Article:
“The barrier to entry for coin mining is pretty low – potentially only requiring a couple of lines of code to operate – and coin mining can allow criminals to fly under the radar in a way that is not possible with other types of cybercrime,” reports Symantec. “Victims may not even realize a coin miner is slurping their computer’s power as the only impact may be a slowdown of their device that they could easily attribute to something else.”
While malicious coin miners appear to primarily target computers, mobile phones are also vulnerable. But it is with Internet of Things (IoT) devices that Symantec is seeing the largest potential for criminal growth. During 2017, there was a 600% increase in such IoT attacks, but as malicious coin mining evolves, cyber criminals could exploit the connected nature of these devices to mine “en masse.”
Maybe it’s time to take that kettle offline and go back to gas?
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This is the first time Norwegian hacking efforts to obtain intelligence information on Russia have been documented. According to formerly classified documents, Norway and the US have been pooling their spying efforts since 2011.
Norwegian and US intelligence services have collaborated on hacking Russian networks in order to retrieve information on Russia’s political leadership and energy policy, as proceeds from the formerly classified documents by the National Security Agency (NSA) published by The Intercept.
Previously, only a small part of the three-page document was available, but now the document has been made available in its entirety.
It was in September 2011 that Norway’s Intelligence Service (NIS) first informed the NSA that they were running espionage programs in computer networks, whereupon an agreement on data-sharing was reached. The NSA would then expand and strengthen cooperation with Norway, focusing on targets in the Russian political leadership and Russia’s management of natural and energy resources.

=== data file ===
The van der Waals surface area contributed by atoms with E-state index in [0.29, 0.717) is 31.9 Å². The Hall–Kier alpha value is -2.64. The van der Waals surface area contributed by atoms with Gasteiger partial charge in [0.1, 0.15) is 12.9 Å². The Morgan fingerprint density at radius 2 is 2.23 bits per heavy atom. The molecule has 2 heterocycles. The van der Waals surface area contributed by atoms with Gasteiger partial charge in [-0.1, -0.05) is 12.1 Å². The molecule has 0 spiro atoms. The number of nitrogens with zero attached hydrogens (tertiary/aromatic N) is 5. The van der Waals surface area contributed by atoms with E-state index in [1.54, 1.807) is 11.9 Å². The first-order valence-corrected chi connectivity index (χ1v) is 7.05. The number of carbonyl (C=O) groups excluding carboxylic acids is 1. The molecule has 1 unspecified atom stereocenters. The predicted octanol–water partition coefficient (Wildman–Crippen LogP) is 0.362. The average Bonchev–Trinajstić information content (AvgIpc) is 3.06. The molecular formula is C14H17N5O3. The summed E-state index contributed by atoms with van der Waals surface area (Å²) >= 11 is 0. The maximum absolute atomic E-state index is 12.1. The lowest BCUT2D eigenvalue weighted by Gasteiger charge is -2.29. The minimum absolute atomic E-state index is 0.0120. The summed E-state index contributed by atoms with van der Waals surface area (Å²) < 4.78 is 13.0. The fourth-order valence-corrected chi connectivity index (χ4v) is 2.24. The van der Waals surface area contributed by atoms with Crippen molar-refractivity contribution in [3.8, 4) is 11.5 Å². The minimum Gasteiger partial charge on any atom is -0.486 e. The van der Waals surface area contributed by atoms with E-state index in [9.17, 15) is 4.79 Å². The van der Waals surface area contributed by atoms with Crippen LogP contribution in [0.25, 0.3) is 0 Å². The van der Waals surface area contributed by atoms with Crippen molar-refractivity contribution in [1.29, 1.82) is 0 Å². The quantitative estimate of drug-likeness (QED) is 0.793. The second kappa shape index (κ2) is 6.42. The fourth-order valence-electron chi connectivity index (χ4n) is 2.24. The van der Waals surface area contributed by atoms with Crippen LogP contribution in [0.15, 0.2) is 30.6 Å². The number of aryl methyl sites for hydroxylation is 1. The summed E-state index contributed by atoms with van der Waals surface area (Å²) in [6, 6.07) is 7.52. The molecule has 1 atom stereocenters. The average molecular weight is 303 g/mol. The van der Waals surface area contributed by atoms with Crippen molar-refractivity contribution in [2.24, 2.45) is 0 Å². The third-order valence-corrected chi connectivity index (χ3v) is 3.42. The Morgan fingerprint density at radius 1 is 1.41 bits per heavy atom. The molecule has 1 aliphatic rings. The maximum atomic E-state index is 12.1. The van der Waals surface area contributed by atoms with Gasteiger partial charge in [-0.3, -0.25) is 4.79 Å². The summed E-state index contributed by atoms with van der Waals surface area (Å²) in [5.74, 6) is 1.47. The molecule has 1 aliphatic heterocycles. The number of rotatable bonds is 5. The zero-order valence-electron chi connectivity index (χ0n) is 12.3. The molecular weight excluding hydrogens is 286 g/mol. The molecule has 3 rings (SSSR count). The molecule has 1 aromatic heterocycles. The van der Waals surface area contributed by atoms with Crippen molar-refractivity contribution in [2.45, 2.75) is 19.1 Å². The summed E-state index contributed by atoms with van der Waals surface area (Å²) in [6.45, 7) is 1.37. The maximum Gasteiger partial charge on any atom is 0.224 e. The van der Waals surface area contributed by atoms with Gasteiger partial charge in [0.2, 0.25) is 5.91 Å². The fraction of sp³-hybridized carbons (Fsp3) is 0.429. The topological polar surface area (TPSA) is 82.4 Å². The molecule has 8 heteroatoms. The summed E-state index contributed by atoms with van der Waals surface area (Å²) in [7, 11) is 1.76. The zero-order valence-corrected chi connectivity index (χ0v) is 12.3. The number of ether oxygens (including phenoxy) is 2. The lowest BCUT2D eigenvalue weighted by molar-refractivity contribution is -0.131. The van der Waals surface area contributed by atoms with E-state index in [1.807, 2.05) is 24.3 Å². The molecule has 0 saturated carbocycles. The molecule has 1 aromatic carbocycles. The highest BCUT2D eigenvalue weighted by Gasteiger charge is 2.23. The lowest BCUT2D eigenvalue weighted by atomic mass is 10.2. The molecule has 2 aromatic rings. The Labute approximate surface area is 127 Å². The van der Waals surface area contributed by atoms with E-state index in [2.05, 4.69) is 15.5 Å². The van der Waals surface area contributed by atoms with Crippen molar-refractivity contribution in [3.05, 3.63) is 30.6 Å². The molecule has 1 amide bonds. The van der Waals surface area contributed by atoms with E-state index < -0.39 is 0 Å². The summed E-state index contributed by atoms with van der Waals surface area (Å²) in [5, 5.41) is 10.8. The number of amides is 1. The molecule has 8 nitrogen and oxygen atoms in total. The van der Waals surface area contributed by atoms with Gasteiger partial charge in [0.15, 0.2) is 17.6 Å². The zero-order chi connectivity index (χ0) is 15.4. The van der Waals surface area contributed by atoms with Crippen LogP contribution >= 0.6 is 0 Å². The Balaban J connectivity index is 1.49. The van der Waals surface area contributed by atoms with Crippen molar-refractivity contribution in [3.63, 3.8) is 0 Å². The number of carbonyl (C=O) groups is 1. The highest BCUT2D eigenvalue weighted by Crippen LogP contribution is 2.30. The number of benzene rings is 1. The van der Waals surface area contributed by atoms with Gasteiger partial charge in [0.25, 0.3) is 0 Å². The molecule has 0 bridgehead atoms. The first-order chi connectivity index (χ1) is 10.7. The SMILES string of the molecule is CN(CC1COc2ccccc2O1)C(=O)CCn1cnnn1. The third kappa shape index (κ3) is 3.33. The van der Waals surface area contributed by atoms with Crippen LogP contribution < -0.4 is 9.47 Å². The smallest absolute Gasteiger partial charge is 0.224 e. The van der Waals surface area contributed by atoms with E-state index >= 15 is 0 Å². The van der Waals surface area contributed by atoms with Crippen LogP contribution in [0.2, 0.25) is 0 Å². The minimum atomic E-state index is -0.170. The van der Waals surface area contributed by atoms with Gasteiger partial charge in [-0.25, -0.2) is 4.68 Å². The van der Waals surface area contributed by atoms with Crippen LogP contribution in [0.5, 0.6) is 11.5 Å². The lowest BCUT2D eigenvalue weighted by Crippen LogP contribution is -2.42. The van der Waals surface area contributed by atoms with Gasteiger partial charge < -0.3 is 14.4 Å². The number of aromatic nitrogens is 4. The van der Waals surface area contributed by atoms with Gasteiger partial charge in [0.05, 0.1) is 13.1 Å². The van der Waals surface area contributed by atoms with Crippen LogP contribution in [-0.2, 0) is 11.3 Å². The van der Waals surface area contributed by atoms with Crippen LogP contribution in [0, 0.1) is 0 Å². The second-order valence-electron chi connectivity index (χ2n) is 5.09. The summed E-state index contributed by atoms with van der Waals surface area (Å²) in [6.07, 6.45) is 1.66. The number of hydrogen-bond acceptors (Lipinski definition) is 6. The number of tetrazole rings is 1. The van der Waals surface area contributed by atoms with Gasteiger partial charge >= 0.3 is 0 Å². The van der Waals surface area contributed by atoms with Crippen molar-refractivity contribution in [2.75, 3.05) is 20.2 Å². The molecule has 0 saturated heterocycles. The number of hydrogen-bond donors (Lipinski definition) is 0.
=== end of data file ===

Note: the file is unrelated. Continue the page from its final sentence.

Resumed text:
An annual planning meeting between the NSA and the NIS was held on March 7, 2013. Some of the topics discussed were Norway’s access to data cables, data processing and external data storage, as well as obtaining information from commercial satellites.
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Source: National Cyber Security News
Security researchers have discovered a set of severe vulnerabilities in 4G LTE protocol that could be exploited to spy on user phone calls and text messages, send fake emergency alerts, spoof location of the device and even knock devices entirely offline.
A new research paper [PDF] recently published by researchers at Purdue University and the University of Iowa details 10 new cyber attacks against the 4G LTE wireless data communications technology for mobile devices and data terminals.
The attacks exploit design weaknesses in three key protocol procedures of the 4G LTE network known as attach, detach, and paging.
Unlike many previous research, these aren’t just theoretical attacks. The researchers employed a systematic model-based adversarial testing approach, which they called LTEInspector, and were able to test 8 of the 10 attacks in a real testbed using SIM cards from four large US carriers.
Authentication Synchronization Failure Attack
Authentication Relay Attack
Paging Channel Hijacking Attack
Stealthy Kicking-off Attack
Energy Depletion Attack
Among the above-listed attacks, researchers consider an authentication relay attack is particularly worrying, as it lets an attacker connect to a 4G LTE network by impersonating a victim’s phone number without any legitimate credentials.
This attack could not only allow a hacker to compromise the cellular network to read incoming and outgoing messages of the victims but also frame someone else for the crime.